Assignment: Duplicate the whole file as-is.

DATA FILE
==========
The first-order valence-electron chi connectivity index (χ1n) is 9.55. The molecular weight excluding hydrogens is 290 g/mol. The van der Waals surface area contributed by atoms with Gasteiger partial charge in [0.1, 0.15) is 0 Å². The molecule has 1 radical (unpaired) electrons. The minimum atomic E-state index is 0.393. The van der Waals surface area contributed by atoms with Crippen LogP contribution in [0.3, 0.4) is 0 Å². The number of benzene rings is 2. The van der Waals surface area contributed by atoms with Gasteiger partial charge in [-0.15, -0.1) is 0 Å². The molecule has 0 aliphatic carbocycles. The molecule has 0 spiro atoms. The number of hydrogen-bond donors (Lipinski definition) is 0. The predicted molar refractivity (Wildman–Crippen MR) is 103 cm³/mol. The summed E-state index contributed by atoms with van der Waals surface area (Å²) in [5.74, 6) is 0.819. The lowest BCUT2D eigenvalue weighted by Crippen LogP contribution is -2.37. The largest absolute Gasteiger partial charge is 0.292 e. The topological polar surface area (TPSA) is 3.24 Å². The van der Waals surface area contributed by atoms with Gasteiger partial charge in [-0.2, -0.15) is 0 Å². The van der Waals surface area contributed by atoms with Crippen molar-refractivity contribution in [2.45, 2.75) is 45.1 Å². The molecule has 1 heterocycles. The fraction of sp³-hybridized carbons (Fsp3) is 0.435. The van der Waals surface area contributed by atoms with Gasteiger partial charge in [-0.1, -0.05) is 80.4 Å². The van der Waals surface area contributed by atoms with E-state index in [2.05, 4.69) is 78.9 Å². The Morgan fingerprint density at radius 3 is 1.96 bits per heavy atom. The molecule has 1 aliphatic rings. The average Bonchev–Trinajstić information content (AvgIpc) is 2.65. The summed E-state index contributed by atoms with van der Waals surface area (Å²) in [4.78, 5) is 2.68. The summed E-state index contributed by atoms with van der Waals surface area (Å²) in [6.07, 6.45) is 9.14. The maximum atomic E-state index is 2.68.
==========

The first-order valence-electron chi connectivity index (χ1n) is 9.55. The molecular weight excluding hydrogens is 290 g/mol. The van der Waals surface area contributed by atoms with Gasteiger partial charge in [0.1, 0.15) is 0 Å². The molecule has 1 radical (unpaired) electrons. The minimum atomic E-state index is 0.393. The van der Waals surface area contributed by atoms with Crippen LogP contribution in [0.3, 0.4) is 0 Å². The number of benzene rings is 2. The van der Waals surface area contributed by atoms with Gasteiger partial charge in [-0.15, -0.1) is 0 Å². The molecule has 0 aliphatic carbocycles. The molecule has 0 spiro atoms. The number of hydrogen-bond donors (Lipinski definition) is 0. The predicted molar refractivity (Wildman–Crippen MR) is 103 cm³/mol. The summed E-state index contributed by atoms with van der Waals surface area (Å²) in [5.74, 6) is 0.819. The lowest BCUT2D eigenvalue weighted by Crippen LogP contribution is -2.37. The largest absolute Gasteiger partial charge is 0.292 e. The topological polar surface area (TPSA) is 3.24 Å². The van der Waals surface area contributed by atoms with Gasteiger partial charge in [-0.2, -0.15) is 0 Å². The van der Waals surface area contributed by atoms with Crippen molar-refractivity contribution in [2.45, 2.75) is 45.1 Å². The molecule has 1 heterocycles. The fraction of sp³-hybridized carbons (Fsp3) is 0.435. The van der Waals surface area contributed by atoms with Gasteiger partial charge in [-0.1, -0.05) is 80.4 Å². The van der Waals surface area contributed by atoms with E-state index in [2.05, 4.69) is 78.9 Å². The Morgan fingerprint density at radius 3 is 1.96 bits per heavy atom. The molecule has 1 aliphatic rings. The average Bonchev–Trinajstić information content (AvgIpc) is 2.65. The summed E-state index contributed by atoms with van der Waals surface area (Å²) in [4.78, 5) is 2.68. The summed E-state index contributed by atoms with van der Waals surface area (Å²) in [6.07, 6.45) is 9.14. The maximum atomic E-state index is 2.68.